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Plot is Bullsh*t; Character is Everything

By Ryan McGee | TV | August 10, 2017 |

By Ryan McGee | TV | August 10, 2017 |

I spent the weekend, among other things, catching up on SyFy’s Killjoys. I know it’s best to watch every show you really like as close to original airtime as possible, even if you’re not a household that counts towards an increasingly archaic ratings system. But I’ve always watched this show in big chunks, usually out of necessity: I’m not a fan of bingewatching anything, but taking in Killjoys in three-episode chunks really lets me luxuriate within its specific type of space hijinks. But it also helps clarify something that I find to be true of every show: Plot is bullshit, and character is everything.

I’ve gone to this particular well multiple times in the course of writing about TV, specifically how it relates to what I personally get out of shows I really enjoy. But I think this goes beyond personal preference and into the heart of what most people like about long-form, small-screen narrative. What actually happens is more irrelevant than to whom it happens. Don’t get me wrong: It’s something truly impressive to create an air-tight plot that defies prediction. But if your show is so dull that all viewers do is try to guess the finish line rather than get lost in the moment, you haven’t done your job as a writer.

Saying “plot is bullshit” above is probably a little harsh, but it’s almost certainly masking its banality. Plot is trivia. Plot is what answers the question “Who,” “What,” Where,” and “How” when really the only important question is “Why?” Back in my episodic recapping days, I answered the first four questions wrong all the time, and commenters would light into me, essentially at times stating that if I didn’t understand these things, I couldn’t possibly understand the show. I’d turn that around and say that anything that you can answer within the space of a tweet really isn’t important to understanding the meaning behind the show. Maybe you know the facts, but you don’t necessarily know the truth.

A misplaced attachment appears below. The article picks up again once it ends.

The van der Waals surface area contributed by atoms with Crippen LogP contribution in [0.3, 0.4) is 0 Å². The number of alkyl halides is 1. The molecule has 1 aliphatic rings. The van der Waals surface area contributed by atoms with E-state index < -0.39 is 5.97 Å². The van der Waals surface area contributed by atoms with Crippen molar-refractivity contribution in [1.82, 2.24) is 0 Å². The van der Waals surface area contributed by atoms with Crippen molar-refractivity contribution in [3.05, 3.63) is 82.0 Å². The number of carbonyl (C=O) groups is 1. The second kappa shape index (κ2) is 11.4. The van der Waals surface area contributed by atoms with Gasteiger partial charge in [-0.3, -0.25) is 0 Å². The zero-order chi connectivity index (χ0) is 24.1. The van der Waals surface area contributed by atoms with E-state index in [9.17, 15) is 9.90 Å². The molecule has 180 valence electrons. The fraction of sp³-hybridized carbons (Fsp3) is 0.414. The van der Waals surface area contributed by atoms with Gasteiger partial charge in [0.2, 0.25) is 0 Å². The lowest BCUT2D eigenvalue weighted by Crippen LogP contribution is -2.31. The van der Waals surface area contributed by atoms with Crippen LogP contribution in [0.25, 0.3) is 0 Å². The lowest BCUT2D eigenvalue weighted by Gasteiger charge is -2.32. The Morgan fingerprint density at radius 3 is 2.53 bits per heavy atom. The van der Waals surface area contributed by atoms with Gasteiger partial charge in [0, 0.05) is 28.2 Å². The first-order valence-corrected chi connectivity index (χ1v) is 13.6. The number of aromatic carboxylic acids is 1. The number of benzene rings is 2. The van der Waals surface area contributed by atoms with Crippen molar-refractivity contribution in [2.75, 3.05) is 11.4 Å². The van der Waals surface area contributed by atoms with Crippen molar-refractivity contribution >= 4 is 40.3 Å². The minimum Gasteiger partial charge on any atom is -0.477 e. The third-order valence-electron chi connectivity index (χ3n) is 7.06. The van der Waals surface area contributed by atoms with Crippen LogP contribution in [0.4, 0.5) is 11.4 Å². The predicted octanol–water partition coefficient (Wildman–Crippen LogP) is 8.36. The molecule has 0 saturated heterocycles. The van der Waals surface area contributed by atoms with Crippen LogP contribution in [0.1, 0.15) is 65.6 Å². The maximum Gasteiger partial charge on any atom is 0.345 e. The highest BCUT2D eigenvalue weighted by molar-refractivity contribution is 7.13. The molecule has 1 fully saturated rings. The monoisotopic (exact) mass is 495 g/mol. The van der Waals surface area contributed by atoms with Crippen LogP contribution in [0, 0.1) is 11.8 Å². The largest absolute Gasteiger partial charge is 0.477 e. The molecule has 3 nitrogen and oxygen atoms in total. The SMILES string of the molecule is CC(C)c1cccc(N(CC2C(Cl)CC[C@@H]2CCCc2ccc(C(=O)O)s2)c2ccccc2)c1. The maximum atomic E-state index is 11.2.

Of course, this isn’t an either/or situation. One can master a grasp over all five questions, and those tend to be the best critics for a certain show. It’s helpful to have encyclopedic knowledge over a certain show’s lore AND be able to dive into what makes the characters tick. All I’m saying is that if you have a good grasp of the latter, then 1) you’ve done most of your job as viewer and 2) the showrunner/writers have done an excellent job putting character above plot.

Put another way: “Plot” is what happens to or around characters, and the “story” is what those characters do about it. I’ll be the first to admit that the plot to Killjoys completely fucking confounds me. I have little to no idea what’s going on, other than “green goo wants to rule the universe.” (I think?) But that doesn’t matter to me at all. It doesn’t reduce my enjoyment of the show one bit. That’s because Killjoys, like its Friday night SyFy sister Wynonna Earp, knows what motivates its core cast and makes that sing every week. Everything that’s surprised me on these two shows comes from a decision someone has made, rather than a newly-revealed plot twist.

The best shows make those surprising character decisions organic while simultaneously unexpected, in line with what we know about them yet expands what we know about them. No show, no matter the budget, works if characters act erratically, schizophrenically shift motivations, or act in service of the plot rather than themselves. Nothing is more frustrating than to see a smart character do something dumb just because the show needs to maintain the status quo. Nothing makes people lose interest faster than characters that have double- and triple-crossed one another so many times that motivation itself goes out the door.